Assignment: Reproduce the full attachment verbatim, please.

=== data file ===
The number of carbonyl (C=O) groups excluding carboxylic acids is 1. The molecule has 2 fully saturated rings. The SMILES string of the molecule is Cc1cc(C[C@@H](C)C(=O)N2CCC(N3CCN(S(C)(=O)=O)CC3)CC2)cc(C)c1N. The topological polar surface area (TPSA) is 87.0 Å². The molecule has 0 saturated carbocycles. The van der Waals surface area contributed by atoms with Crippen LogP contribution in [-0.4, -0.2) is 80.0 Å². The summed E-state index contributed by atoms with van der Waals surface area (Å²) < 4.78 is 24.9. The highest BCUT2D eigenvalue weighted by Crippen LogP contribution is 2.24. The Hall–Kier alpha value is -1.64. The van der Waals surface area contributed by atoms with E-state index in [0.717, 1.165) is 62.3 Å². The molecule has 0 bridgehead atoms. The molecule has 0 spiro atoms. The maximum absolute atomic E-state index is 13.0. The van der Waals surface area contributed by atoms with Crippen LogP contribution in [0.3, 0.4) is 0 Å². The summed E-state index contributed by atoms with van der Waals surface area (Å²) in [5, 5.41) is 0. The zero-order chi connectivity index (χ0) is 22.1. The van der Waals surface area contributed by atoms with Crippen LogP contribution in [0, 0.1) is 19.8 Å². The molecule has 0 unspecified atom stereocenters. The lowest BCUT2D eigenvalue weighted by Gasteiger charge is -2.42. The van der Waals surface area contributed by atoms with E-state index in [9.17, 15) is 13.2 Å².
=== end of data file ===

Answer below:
The number of carbonyl (C=O) groups excluding carboxylic acids is 1. The molecule has 2 fully saturated rings. The SMILES string of the molecule is Cc1cc(C[C@@H](C)C(=O)N2CCC(N3CCN(S(C)(=O)=O)CC3)CC2)cc(C)c1N. The topological polar surface area (TPSA) is 87.0 Å². The molecule has 0 saturated carbocycles. The van der Waals surface area contributed by atoms with Crippen LogP contribution in [-0.4, -0.2) is 80.0 Å². The summed E-state index contributed by atoms with van der Waals surface area (Å²) < 4.78 is 24.9. The highest BCUT2D eigenvalue weighted by Crippen LogP contribution is 2.24. The Hall–Kier alpha value is -1.64. The van der Waals surface area contributed by atoms with E-state index in [0.717, 1.165) is 62.3 Å². The molecule has 0 bridgehead atoms. The molecule has 0 spiro atoms. The maximum absolute atomic E-state index is 13.0. The van der Waals surface area contributed by atoms with Crippen LogP contribution in [0.3, 0.4) is 0 Å². The summed E-state index contributed by atoms with van der Waals surface area (Å²) in [5, 5.41) is 0. The zero-order chi connectivity index (χ0) is 22.1. The van der Waals surface area contributed by atoms with Crippen LogP contribution in [0, 0.1) is 19.8 Å². The molecule has 0 unspecified atom stereocenters. The lowest BCUT2D eigenvalue weighted by Gasteiger charge is -2.42. The van der Waals surface area contributed by atoms with E-state index in [9.17, 15) is 13.2 Å².